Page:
From Wall Street to Silicon Valley, these are the top stories that moved markets and had investors, business leaders, and entrepreneurs talking this week on Cheddar.


Stocks broadly fell on Wall Street Friday amid increased tensions between the United States and China, in addition to a mixed batch of earnings reports. The U.S. and China went back and forth with orders to close consulates, drawing concerns from investors also dealing with the surging cases of coronavirus in the American South and the uptick in filings for unemployment benefits last week. The uncertainty in the markets, as technology and health care companies accounted for much of the selling, led to a record rise in the price of gold.


Tech companies did their part dragging down markets by the end of this week, despite a series of impressive earnings reports. Tesla beats made it eligible for the S&P, but the stock price still dropped as investors wonder where the EV-maker can go from here. Social media giants Twitter and Snap both saw their user bases grow, but a dearth of advertising dollars in the industry are raising questions about how they're going to make money in Q3. Intel stock also plummeted after indicating the storied manufacturer may move away from producing its own chips.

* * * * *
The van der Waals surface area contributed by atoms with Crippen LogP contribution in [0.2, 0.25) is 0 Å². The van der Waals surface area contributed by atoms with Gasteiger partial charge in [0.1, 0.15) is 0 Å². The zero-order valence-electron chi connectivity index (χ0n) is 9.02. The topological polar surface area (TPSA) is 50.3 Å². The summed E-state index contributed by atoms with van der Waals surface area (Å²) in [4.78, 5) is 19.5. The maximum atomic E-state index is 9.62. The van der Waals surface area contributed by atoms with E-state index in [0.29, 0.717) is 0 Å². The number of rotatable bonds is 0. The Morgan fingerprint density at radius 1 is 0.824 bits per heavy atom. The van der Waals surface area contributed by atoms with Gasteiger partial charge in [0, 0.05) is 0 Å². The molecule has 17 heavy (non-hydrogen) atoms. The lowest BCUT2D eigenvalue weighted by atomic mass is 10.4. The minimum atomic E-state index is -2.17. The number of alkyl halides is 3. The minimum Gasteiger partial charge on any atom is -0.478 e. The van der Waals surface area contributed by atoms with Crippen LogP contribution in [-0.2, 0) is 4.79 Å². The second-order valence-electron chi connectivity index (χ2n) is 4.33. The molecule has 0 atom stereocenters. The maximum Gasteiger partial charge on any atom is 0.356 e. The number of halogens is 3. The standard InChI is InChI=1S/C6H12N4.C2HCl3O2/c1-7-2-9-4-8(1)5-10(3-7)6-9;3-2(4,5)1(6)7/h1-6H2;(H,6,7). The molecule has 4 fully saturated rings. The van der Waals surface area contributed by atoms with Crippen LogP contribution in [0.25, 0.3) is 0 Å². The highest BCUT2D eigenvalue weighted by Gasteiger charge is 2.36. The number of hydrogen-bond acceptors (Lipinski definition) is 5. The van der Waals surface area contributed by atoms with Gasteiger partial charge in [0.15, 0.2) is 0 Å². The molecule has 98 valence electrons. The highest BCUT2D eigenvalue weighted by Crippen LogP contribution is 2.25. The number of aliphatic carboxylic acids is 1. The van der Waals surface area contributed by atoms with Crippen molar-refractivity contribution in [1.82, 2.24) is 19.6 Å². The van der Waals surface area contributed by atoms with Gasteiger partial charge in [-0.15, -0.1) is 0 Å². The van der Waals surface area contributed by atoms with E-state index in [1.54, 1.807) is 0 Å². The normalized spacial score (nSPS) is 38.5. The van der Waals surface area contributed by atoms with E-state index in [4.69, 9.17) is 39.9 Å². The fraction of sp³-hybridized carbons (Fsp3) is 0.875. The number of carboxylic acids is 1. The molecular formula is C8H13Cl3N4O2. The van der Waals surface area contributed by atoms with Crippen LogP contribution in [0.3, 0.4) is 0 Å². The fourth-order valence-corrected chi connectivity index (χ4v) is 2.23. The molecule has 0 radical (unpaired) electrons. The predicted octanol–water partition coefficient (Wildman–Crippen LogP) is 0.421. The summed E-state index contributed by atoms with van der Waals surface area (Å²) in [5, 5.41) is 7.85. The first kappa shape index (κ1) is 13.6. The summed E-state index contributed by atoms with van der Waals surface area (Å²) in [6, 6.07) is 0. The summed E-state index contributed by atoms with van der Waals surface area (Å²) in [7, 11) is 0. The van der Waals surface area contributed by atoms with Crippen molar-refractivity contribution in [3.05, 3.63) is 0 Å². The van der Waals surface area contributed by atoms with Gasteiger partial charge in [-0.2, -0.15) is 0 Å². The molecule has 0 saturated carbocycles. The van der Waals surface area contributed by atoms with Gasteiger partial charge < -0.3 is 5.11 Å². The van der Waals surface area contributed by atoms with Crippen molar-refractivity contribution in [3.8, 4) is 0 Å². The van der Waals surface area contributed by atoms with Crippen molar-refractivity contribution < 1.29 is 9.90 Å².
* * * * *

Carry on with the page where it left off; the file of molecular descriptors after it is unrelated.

Even as the number of coronavirus cases in the U.S. surpassed 4 million this week, some glimmers of hope came in the form of potential vaccines. Pharma companies Pfizer and  BioNTech made a nearly $2 billion deal with the federal government to deliver a working vaccine. The deal pushed stocks higher on Wednesday. Sorrento Therapeutics also received a big boost on the news that the FDA approved their COVID-19 treatment Abivertinib for a Phase 2 trial on hospitalized patients.


Don't expect the Boeing 737 MAX to hit the skies in 2020, according to a report this week from The Wall Street Journal. But for investors, some news was better than no news: stock ticked up on the report. Boeing got another ding on Friday, though, as the FAA warned airlines to inspect older models of the 737 NG and Classic that haven't flown for a week over corrosion that could possibly lead to engine failure. 


Tech giant Microsoft reported some stellar earnings news on Wednesday, beating analyst expectations on revenue by nearly $1.5 billion, as the coronavirus drove demand for the company's tools for remote work. But, the stock still fell nearly 2.5 percent on news of slowing growth for its Azure business. On top of that, the messaging app company Slack filed a complaint against Microsoft with the European Commission, citing anti-competitive behavior. Slack accused Microsoft of having "illegally tied" its Teams product to Office. Microsoft, however, added some positivity to the week announcing its part in a coalition of large companies called Transform to Net Zero with the goal of achieving carbon negativity by the year 2030.